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{Empty title} | The Nation

There is so much "stuff" in this article, it is difficult to know where to begin! I think a non-partisan review of intelligence activities is in order. A crime is a crime, regardless of political party.

First, you need to review the laws that are currently on the books against torture and other illegal behavior, and do some training to make sure the various agencies and departments understand the rules of behavior, along with the legal consequences of bad behavior. You enforce the laws on the books! These were the laws, when those crimes were committed.

Second, you make presidential findings an impeachable offense. Everybody obeys the law, or they go to jail.

Third, you need a variety of opinion when dealing with intelligence assessments. Each agency needs to do their own thing, and heads of agencies should meet regularly to share information with the national security adviser. Everybody's opinion is valuable, and massaging this information into one partisan stew is not allowed.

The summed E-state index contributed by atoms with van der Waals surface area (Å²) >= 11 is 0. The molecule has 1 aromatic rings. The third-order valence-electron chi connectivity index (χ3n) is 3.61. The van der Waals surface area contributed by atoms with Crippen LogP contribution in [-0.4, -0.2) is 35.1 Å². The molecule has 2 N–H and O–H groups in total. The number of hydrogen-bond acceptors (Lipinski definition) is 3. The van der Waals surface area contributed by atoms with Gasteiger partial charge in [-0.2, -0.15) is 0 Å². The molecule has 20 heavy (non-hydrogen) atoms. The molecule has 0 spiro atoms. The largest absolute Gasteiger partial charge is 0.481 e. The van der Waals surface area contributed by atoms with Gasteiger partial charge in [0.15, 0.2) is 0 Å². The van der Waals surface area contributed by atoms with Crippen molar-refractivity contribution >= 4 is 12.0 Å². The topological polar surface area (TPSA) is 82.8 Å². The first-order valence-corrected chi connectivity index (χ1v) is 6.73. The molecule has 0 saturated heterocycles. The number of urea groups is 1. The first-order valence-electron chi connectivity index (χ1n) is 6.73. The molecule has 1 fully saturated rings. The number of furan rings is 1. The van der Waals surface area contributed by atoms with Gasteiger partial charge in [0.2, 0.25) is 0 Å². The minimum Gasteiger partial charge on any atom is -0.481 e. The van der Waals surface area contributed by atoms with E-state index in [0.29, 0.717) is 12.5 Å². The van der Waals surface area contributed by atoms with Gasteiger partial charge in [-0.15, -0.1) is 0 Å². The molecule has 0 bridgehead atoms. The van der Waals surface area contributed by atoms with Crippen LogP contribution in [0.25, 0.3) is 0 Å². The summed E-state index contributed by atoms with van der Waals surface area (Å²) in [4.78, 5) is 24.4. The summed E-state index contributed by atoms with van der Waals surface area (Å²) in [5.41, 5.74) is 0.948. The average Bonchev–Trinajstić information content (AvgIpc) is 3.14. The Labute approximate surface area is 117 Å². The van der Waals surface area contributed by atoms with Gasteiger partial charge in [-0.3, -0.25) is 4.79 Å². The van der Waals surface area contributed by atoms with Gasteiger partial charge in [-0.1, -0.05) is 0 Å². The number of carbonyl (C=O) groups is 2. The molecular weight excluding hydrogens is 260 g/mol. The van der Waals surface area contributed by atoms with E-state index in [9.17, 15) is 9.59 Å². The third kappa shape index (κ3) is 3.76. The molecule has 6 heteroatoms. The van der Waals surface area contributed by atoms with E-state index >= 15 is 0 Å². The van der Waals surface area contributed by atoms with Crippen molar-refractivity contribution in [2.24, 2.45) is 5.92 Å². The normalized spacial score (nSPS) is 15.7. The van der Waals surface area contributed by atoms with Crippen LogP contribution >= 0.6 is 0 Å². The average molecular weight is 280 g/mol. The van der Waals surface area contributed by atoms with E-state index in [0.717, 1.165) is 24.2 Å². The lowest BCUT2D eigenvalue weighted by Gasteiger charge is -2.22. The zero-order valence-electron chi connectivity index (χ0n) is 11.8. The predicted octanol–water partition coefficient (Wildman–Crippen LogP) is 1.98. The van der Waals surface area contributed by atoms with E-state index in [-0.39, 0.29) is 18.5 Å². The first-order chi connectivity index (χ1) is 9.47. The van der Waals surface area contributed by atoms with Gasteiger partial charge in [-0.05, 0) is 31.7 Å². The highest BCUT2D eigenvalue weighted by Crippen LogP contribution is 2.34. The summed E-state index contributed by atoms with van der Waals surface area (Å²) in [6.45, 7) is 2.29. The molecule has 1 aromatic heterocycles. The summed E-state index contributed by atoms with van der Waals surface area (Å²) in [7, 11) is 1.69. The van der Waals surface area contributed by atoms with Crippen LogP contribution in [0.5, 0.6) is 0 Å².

Fourth, lower-ranking members of the agencies should communicate laterally in sharing information. Whoever initially acquired the information should lead in exploiting any actionable intelligence taking into considerations their resources. I worked in communications in the US Army in Europe, and we often communicated with the British Army. This is no big deal.

Fifth, covert action became fashionable during WWII, and the CIA's ancestor the OSS did a lot of it. In the modern world, as with optional wars, covert actions have unforeseen consequences.